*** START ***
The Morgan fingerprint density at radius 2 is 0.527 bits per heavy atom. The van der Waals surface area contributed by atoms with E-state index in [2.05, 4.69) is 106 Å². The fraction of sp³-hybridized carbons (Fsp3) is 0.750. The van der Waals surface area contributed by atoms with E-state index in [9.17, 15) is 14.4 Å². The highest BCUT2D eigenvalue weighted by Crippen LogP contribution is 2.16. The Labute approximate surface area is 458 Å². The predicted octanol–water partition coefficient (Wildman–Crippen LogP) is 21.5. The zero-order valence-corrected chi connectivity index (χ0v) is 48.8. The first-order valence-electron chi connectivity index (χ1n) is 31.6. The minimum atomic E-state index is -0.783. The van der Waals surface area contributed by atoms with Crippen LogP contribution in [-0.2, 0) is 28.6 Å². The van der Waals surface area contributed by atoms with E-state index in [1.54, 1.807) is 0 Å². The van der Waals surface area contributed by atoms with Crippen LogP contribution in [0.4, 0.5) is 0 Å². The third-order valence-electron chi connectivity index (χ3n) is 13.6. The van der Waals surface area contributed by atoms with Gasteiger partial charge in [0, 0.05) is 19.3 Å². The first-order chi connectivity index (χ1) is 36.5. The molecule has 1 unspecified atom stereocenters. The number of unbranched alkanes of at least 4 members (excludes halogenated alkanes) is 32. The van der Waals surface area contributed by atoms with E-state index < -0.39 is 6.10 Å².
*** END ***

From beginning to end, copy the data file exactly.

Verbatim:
The Morgan fingerprint density at radius 2 is 0.527 bits per heavy atom. The van der Waals surface area contributed by atoms with E-state index in [2.05, 4.69) is 106 Å². The fraction of sp³-hybridized carbons (Fsp3) is 0.750. The van der Waals surface area contributed by atoms with E-state index in [9.17, 15) is 14.4 Å². The highest BCUT2D eigenvalue weighted by Crippen LogP contribution is 2.16. The Labute approximate surface area is 458 Å². The predicted octanol–water partition coefficient (Wildman–Crippen LogP) is 21.5. The zero-order valence-corrected chi connectivity index (χ0v) is 48.8. The first-order valence-electron chi connectivity index (χ1n) is 31.6. The minimum atomic E-state index is -0.783. The van der Waals surface area contributed by atoms with Crippen LogP contribution in [-0.2, 0) is 28.6 Å². The van der Waals surface area contributed by atoms with E-state index in [1.54, 1.807) is 0 Å². The van der Waals surface area contributed by atoms with Crippen LogP contribution in [0.4, 0.5) is 0 Å². The third-order valence-electron chi connectivity index (χ3n) is 13.6. The van der Waals surface area contributed by atoms with Gasteiger partial charge in [0, 0.05) is 19.3 Å². The first-order chi connectivity index (χ1) is 36.5. The molecule has 1 unspecified atom stereocenters. The number of unbranched alkanes of at least 4 members (excludes halogenated alkanes) is 32. The van der Waals surface area contributed by atoms with E-state index < -0.39 is 6.10 Å².